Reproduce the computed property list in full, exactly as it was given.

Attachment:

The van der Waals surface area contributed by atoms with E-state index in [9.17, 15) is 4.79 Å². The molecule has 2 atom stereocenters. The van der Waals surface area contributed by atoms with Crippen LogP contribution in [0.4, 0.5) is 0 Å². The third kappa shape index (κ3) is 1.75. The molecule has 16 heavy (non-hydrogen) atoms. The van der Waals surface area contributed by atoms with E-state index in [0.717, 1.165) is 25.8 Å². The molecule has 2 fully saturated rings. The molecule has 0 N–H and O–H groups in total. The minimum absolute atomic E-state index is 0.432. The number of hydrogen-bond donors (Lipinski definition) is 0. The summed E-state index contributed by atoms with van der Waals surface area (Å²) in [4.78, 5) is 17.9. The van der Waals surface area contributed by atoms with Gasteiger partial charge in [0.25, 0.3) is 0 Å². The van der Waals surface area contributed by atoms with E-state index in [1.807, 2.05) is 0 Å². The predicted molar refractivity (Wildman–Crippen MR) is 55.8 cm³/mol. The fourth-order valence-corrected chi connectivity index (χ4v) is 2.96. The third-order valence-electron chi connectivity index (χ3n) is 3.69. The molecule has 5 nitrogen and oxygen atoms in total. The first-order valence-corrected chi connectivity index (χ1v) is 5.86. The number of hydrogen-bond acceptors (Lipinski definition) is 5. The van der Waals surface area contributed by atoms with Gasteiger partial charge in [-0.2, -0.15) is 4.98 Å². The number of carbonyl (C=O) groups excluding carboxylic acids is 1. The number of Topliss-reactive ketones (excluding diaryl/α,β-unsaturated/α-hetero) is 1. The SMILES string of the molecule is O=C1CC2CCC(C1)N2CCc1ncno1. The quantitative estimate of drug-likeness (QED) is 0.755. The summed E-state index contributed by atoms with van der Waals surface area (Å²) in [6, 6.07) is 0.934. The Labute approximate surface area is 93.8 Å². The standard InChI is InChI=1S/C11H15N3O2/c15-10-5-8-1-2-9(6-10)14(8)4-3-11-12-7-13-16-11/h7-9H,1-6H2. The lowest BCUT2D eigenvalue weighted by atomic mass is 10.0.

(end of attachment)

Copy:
The van der Waals surface area contributed by atoms with E-state index in [9.17, 15) is 4.79 Å². The molecule has 2 atom stereocenters. The van der Waals surface area contributed by atoms with Crippen LogP contribution in [0.4, 0.5) is 0 Å². The third kappa shape index (κ3) is 1.75. The molecule has 16 heavy (non-hydrogen) atoms. The van der Waals surface area contributed by atoms with E-state index in [0.717, 1.165) is 25.8 Å². The molecule has 2 fully saturated rings. The molecule has 0 N–H and O–H groups in total. The minimum absolute atomic E-state index is 0.432. The number of hydrogen-bond donors (Lipinski definition) is 0. The summed E-state index contributed by atoms with van der Waals surface area (Å²) in [4.78, 5) is 17.9. The van der Waals surface area contributed by atoms with Gasteiger partial charge in [0.25, 0.3) is 0 Å². The van der Waals surface area contributed by atoms with E-state index in [1.807, 2.05) is 0 Å². The predicted molar refractivity (Wildman–Crippen MR) is 55.8 cm³/mol. The fourth-order valence-corrected chi connectivity index (χ4v) is 2.96. The third-order valence-electron chi connectivity index (χ3n) is 3.69. The molecule has 5 nitrogen and oxygen atoms in total. The first-order valence-corrected chi connectivity index (χ1v) is 5.86. The number of hydrogen-bond acceptors (Lipinski definition) is 5. The van der Waals surface area contributed by atoms with Gasteiger partial charge in [-0.2, -0.15) is 4.98 Å². The number of carbonyl (C=O) groups excluding carboxylic acids is 1. The number of Topliss-reactive ketones (excluding diaryl/α,β-unsaturated/α-hetero) is 1. The SMILES string of the molecule is O=C1CC2CCC(C1)N2CCc1ncno1. The quantitative estimate of drug-likeness (QED) is 0.755. The summed E-state index contributed by atoms with van der Waals surface area (Å²) in [6, 6.07) is 0.934. The Labute approximate surface area is 93.8 Å². The standard InChI is InChI=1S/C11H15N3O2/c15-10-5-8-1-2-9(6-10)14(8)4-3-11-12-7-13-16-11/h7-9H,1-6H2. The lowest BCUT2D eigenvalue weighted by atomic mass is 10.0.